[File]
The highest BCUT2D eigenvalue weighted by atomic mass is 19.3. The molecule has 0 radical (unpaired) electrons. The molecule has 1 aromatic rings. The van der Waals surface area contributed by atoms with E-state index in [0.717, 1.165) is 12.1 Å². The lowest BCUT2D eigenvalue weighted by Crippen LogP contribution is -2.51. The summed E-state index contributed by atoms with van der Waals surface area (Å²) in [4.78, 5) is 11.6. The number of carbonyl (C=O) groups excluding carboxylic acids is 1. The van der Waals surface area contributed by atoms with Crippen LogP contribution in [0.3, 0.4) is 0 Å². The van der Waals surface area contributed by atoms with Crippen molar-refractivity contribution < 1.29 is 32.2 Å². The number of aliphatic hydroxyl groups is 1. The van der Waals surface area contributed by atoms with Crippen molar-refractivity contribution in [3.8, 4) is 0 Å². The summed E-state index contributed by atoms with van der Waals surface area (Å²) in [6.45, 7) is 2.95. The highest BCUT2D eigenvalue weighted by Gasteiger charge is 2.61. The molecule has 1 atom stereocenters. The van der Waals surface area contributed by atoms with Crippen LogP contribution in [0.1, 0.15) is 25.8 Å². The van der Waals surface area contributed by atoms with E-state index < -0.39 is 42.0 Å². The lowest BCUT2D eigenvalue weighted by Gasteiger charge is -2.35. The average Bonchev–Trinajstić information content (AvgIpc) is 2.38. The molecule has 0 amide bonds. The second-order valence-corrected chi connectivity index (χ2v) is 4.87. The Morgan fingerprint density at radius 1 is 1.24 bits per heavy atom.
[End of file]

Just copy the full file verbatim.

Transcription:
The highest BCUT2D eigenvalue weighted by atomic mass is 19.3. The molecule has 0 radical (unpaired) electrons. The molecule has 1 aromatic rings. The van der Waals surface area contributed by atoms with E-state index in [0.717, 1.165) is 12.1 Å². The lowest BCUT2D eigenvalue weighted by Crippen LogP contribution is -2.51. The summed E-state index contributed by atoms with van der Waals surface area (Å²) in [4.78, 5) is 11.6. The number of carbonyl (C=O) groups excluding carboxylic acids is 1. The van der Waals surface area contributed by atoms with Crippen LogP contribution in [0.3, 0.4) is 0 Å². The van der Waals surface area contributed by atoms with Crippen molar-refractivity contribution < 1.29 is 32.2 Å². The number of aliphatic hydroxyl groups is 1. The van der Waals surface area contributed by atoms with Crippen molar-refractivity contribution in [3.8, 4) is 0 Å². The summed E-state index contributed by atoms with van der Waals surface area (Å²) in [6.45, 7) is 2.95. The highest BCUT2D eigenvalue weighted by Gasteiger charge is 2.61. The molecule has 1 atom stereocenters. The van der Waals surface area contributed by atoms with Crippen LogP contribution in [0.1, 0.15) is 25.8 Å². The van der Waals surface area contributed by atoms with E-state index < -0.39 is 42.0 Å². The lowest BCUT2D eigenvalue weighted by Gasteiger charge is -2.35. The average Bonchev–Trinajstić information content (AvgIpc) is 2.38. The molecule has 0 amide bonds. The second-order valence-corrected chi connectivity index (χ2v) is 4.87. The Morgan fingerprint density at radius 1 is 1.24 bits per heavy atom.